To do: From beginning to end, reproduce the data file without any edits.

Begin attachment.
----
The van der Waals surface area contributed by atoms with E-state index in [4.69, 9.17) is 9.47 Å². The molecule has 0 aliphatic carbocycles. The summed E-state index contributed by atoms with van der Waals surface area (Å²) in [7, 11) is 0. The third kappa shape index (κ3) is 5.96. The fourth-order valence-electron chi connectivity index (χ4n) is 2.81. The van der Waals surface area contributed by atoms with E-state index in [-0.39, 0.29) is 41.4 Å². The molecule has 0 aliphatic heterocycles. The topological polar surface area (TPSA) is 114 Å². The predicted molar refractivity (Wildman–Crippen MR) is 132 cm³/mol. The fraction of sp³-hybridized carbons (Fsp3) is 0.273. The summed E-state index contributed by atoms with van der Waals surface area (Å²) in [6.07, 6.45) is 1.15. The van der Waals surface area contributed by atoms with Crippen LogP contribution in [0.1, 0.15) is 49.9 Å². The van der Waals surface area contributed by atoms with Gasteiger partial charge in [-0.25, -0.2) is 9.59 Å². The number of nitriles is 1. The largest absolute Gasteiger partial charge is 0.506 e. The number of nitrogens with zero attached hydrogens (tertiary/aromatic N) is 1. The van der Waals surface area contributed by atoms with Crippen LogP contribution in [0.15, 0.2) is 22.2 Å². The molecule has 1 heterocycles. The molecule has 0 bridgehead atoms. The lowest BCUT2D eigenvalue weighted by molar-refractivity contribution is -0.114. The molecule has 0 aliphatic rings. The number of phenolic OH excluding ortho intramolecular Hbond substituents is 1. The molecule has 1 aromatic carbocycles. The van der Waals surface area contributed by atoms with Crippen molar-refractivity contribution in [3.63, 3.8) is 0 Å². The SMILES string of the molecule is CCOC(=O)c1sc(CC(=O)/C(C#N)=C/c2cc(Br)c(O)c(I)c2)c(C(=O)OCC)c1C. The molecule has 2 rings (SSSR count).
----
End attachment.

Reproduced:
The van der Waals surface area contributed by atoms with E-state index in [4.69, 9.17) is 9.47 Å². The molecule has 0 aliphatic carbocycles. The summed E-state index contributed by atoms with van der Waals surface area (Å²) in [7, 11) is 0. The third kappa shape index (κ3) is 5.96. The fourth-order valence-electron chi connectivity index (χ4n) is 2.81. The van der Waals surface area contributed by atoms with E-state index in [-0.39, 0.29) is 41.4 Å². The molecule has 0 aliphatic heterocycles. The topological polar surface area (TPSA) is 114 Å². The predicted molar refractivity (Wildman–Crippen MR) is 132 cm³/mol. The fraction of sp³-hybridized carbons (Fsp3) is 0.273. The summed E-state index contributed by atoms with van der Waals surface area (Å²) in [6.07, 6.45) is 1.15. The van der Waals surface area contributed by atoms with Crippen LogP contribution in [0.1, 0.15) is 49.9 Å². The van der Waals surface area contributed by atoms with Gasteiger partial charge in [-0.25, -0.2) is 9.59 Å². The number of nitriles is 1. The largest absolute Gasteiger partial charge is 0.506 e. The number of nitrogens with zero attached hydrogens (tertiary/aromatic N) is 1. The van der Waals surface area contributed by atoms with Crippen LogP contribution in [0.15, 0.2) is 22.2 Å². The molecule has 1 heterocycles. The molecule has 0 bridgehead atoms. The lowest BCUT2D eigenvalue weighted by molar-refractivity contribution is -0.114. The molecule has 0 aliphatic rings. The number of phenolic OH excluding ortho intramolecular Hbond substituents is 1. The molecule has 1 aromatic carbocycles. The van der Waals surface area contributed by atoms with Crippen molar-refractivity contribution in [3.63, 3.8) is 0 Å². The SMILES string of the molecule is CCOC(=O)c1sc(CC(=O)/C(C#N)=C/c2cc(Br)c(O)c(I)c2)c(C(=O)OCC)c1C. The molecule has 2 rings (SSSR count).